SEALING AND STAMPING MACHINE Filed Nov. 16, 1961 15 Sheets-Sheet 9 INVENTORS. RONALD V. DORN REUBEN R. LOGAN R. v. DORN ETAL SEALING AND STAMPING MACHINE June 1, 1965 13 Sheets-Sheet 10 Filed Nov. 16, 1961 INVEN TOR5. RONALD V. DORN BRYQUBEN R. vLOGAN m June 1, 1965 v. DORN ETAL SEALING AND STAMPING MACHINE 13 Sheets-Sheet 11 Filed Nov. 16, 1961 INVENTORS. V DORN RONALD Fi. LOGAN gEUBEN J1me 1965 R. v. DORN ETAL I SEALING AND STAMPING MACHINE l3 Sheets-Sheet 12 Filed Nov. 16, 1961 RONALD INVENTOR5. V. DORN BRYEUBEN R. LOGAN m June 1, 1965 r v. DORN 3,186,890

SEALING AND STAMPING MACHINE Filed N0\ 16, 1961 13 Sheets-Sheet l3 INVENTORS. RONALD V- DORN $EUBEN R. LOGAN B M ;%144/ E325 United States Patent C) This invention relates to a new and improved mailing machine. More particularly, the invention relates to a new and improved mechanism for applying stamps to envelopes which may be combined with apparatus for V sealing envelopes. This application is a continuation-inpart of application Serial No. 667,332, tiled June 24, 1957, now abandoned.

One of the oldest and yet most pressing problems in the field of clerical and office operations relates to the time and effort consumed in the sealing of envelopes for mailing and to the application of postage to those envelopes. Indeed, the problems presented in this field are of increasing importance to a constantly growing group of businesses and other offices, since more and more organizations and businesses are utilizing the mails for a wide variety of purposes. To meet this problem, a number of different machines and devices have been proposed in the past. Some machines have been designed solely to apply postage in the form of specially printed labels, others have been designed to print the amount of postage required directly on the envelopes; machines of this type have generally been referred to as postage meters or postage meter imprinter-s. Some postage meters and imprinters have also been adapted to seal the envelopes in addition to applying postage thereto. Other machines have efiectcd the same general results by utilizing ordinary postage stamps.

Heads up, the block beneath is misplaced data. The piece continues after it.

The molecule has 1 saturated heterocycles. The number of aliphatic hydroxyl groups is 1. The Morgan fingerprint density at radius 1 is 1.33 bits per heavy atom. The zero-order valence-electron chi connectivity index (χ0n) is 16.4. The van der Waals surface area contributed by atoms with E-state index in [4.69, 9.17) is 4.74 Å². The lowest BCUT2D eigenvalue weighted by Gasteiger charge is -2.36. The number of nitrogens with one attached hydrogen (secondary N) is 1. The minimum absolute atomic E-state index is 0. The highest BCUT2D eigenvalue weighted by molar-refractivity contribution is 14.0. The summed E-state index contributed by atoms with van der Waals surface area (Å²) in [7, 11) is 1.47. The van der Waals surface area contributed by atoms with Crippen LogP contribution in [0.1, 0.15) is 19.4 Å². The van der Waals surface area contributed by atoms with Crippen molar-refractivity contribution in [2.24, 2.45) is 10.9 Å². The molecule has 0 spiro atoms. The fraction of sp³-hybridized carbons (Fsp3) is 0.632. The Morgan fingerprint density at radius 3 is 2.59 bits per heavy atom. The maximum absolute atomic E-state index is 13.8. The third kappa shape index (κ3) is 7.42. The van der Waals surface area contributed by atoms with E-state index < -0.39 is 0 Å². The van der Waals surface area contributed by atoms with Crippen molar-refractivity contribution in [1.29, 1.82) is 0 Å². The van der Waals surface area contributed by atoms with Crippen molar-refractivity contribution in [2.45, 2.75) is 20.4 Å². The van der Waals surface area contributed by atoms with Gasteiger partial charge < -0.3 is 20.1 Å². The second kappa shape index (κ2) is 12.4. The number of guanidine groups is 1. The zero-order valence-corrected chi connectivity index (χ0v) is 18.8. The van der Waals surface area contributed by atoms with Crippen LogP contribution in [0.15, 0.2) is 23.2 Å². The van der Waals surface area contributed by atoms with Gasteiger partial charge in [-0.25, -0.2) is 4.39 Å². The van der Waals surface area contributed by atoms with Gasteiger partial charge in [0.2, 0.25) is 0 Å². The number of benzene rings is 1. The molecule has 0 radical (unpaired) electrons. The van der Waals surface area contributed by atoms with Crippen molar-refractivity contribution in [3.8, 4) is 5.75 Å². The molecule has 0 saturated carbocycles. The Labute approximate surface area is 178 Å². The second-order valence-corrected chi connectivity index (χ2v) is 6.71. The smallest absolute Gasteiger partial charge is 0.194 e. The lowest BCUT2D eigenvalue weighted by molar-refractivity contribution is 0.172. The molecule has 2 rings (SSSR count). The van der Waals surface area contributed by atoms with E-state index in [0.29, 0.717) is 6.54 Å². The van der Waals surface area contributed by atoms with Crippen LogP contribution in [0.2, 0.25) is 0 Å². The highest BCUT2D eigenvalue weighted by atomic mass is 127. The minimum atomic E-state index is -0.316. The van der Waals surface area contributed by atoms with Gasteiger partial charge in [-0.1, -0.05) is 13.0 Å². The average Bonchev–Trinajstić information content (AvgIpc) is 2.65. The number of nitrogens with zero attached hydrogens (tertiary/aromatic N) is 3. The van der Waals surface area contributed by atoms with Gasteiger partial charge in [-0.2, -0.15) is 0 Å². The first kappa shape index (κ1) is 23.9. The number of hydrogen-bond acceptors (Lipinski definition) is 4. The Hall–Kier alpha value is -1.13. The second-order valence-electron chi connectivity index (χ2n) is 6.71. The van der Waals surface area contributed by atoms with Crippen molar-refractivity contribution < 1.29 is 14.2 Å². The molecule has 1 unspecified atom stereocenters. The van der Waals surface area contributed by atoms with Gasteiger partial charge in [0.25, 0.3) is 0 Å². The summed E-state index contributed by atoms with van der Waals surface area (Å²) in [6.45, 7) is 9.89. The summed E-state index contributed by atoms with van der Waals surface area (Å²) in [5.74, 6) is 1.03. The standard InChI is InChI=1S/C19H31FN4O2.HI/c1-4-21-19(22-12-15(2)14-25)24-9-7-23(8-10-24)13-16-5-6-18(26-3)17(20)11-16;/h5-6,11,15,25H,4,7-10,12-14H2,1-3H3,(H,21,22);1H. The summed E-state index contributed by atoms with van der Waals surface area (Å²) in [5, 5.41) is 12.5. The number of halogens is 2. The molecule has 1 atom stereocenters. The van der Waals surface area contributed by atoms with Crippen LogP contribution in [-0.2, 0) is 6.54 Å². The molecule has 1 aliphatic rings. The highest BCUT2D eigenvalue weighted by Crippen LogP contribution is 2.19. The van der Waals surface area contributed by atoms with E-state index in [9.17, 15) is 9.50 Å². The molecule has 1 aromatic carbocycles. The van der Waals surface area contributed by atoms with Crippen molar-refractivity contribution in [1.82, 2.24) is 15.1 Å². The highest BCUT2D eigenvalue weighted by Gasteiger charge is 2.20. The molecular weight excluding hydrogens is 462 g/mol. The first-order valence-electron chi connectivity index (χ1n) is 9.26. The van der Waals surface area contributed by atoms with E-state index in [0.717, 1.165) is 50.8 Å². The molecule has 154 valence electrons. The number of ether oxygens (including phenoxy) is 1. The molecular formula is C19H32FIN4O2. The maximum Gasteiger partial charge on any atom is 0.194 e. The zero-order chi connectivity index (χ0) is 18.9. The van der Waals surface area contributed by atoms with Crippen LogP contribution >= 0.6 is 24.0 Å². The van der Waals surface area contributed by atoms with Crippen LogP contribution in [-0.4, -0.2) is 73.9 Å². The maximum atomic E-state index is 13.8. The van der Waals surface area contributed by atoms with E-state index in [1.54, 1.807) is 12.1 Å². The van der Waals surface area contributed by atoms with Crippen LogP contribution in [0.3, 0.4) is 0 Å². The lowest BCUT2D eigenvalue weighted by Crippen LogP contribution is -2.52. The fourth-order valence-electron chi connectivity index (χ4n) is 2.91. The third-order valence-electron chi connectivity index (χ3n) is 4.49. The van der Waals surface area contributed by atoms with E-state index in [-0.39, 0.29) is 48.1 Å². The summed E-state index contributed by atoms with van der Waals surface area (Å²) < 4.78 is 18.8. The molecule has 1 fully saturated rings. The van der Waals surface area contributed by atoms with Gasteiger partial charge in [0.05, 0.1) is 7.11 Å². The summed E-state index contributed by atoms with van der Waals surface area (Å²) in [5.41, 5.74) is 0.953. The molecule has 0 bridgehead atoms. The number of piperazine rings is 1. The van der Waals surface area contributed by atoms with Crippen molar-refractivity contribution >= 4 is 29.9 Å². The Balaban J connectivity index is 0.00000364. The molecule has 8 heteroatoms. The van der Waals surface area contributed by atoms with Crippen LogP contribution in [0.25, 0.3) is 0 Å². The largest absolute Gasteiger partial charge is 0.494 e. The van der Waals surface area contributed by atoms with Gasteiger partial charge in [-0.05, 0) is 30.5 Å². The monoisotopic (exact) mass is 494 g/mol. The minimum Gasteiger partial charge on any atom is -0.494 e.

The postage meters and imprinters presently available for office use are relatively expensive in construction and operation, and are hence not adapted to the needs of relatively small organizations or business firms which may have a need for a device of this nature only once during each month or at other infrequent intervals rather than on a daily basis. Sealing and stampin machines, on the other hand, which apply postage in the form of conventional stamps, have been even more expensive and complex and have been unable to compete in the present day market with postage metering devices. In general, therefore, it may be clearly stated that there is a definite need for a relatively small, inexpensive, and economical machine :for applying conventional postage stamps to envelopes and for sealing the envelopes as a part of the same operation.

It is a primary object of the present invention, therefore, to afford a new and improved mechanism for automatically applying postage stamps to envelopes or other similar mailing material.

It is another object of this invention to aflFord a new and improved stamping mechanism incorporated in a machine that is also effective to seal envelopes automath cally in the course of a mailing or similar operation.